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Colloids. Colloid is a word that comes from the Greek word kolle, meaning glue. It was originally applied only to glue-like substances such as starch or gelatin. These substances when mixed with water pass through animal and vegetable membranes very slowly or not at all. This fact was discovered in 1861 by a Scottish chemist, Thomas Graham (1805-1896), who performed a series of experiments with such substances as starch, glue, salt, and sugar. In the experiments he enclosed water solutions of the materials in parchment bags and then suspended them in water. He noted that solutions of substances that crystalize well, such as sugar and salt, readily passed through the walls of the parchment bag and solutions of substances that didn’t crystalize didn’t. Since Graham’s time the word colloid has been broadened to include any dispersion of particles of very fine size that are larger than molecules.
Def. Colloid. A mixture in which very small particles of one substance are distributed evenly throughout another substance. The particles are generally larger than those in a solution, and smaller than those in a suspension, ranging in size from about one millionth of a millimeter to one hundred millionth of a millimeter.
Examples: butter, milk, smoke, fog, ink, paint
The particles may be any one of the three states of matter: solid, liquid, or gaseous. The dispersing agent in which they are suspended may also be solid, liquid, or gaseous.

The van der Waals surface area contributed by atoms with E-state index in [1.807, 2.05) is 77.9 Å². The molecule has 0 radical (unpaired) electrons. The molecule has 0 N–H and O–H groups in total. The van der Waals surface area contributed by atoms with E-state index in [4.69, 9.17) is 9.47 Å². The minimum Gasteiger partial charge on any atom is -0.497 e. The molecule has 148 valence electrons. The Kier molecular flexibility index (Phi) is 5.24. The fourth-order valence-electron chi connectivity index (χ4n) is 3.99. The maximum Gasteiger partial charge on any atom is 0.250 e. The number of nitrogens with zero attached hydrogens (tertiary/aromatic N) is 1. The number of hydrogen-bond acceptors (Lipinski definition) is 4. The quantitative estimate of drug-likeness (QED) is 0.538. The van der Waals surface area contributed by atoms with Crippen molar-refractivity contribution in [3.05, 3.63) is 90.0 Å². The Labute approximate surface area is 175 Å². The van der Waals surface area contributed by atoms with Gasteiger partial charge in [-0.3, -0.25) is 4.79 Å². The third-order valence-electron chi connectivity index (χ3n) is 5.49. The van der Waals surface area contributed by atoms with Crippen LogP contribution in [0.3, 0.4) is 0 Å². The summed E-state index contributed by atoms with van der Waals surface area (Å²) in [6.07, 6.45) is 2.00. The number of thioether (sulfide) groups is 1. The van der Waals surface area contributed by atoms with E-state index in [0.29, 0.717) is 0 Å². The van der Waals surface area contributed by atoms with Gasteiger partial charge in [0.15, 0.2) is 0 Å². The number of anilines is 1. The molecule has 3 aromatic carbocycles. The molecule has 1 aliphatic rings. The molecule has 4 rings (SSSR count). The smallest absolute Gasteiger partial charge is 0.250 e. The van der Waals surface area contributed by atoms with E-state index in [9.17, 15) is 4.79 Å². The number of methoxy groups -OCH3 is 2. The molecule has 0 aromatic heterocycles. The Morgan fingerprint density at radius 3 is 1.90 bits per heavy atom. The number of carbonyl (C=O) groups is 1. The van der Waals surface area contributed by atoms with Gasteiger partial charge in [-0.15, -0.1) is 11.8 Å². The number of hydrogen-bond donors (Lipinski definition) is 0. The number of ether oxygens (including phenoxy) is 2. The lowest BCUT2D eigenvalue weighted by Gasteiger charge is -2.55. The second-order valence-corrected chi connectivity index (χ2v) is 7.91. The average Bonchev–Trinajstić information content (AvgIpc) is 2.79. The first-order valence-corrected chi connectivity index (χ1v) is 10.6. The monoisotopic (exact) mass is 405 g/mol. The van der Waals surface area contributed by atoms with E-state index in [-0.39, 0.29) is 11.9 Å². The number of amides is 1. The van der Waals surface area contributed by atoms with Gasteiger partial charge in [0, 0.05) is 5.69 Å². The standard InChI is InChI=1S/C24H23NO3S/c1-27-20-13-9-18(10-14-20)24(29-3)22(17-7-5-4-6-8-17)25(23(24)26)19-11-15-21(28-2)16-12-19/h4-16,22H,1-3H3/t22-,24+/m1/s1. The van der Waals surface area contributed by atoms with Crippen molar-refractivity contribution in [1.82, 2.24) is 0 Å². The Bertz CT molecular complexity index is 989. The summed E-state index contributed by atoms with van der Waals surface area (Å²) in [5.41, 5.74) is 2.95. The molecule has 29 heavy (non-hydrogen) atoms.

Colloidal dispersions Examples
Solid in a solid Some alloys of metals, colored glass
Solid in a liquid Liquid glue, white of an egg, India ink
Solid in a gas A cloud of smoke in the air
Liquid in a solid Jelly, gelatin desserts
Liquid in a liquid Milk, mayonnaise, other emulsions
Liquid in a gas Fog, clouds in the sky
Gas in a solid Bread dough, marshmallow
Gas in a liquid Gas in ginger ale or soda water, whipped cream
Properties of colloids. Colloids have the following properties:
1. Non-settling. They are non-settling. Some larger colloidal particles may settle very slowly but finer particles remain suspended indefinitely.
2. Exhibit Brownian movement. They exhibit Brownian movement (i.e. the particles are in constant motion, following random, zigzag paths).
3. Exhibit Tyndall effect. They exhibit the Tyndall effect (i.e. the fine particles scatter light) causing a diffusion of light passing through them.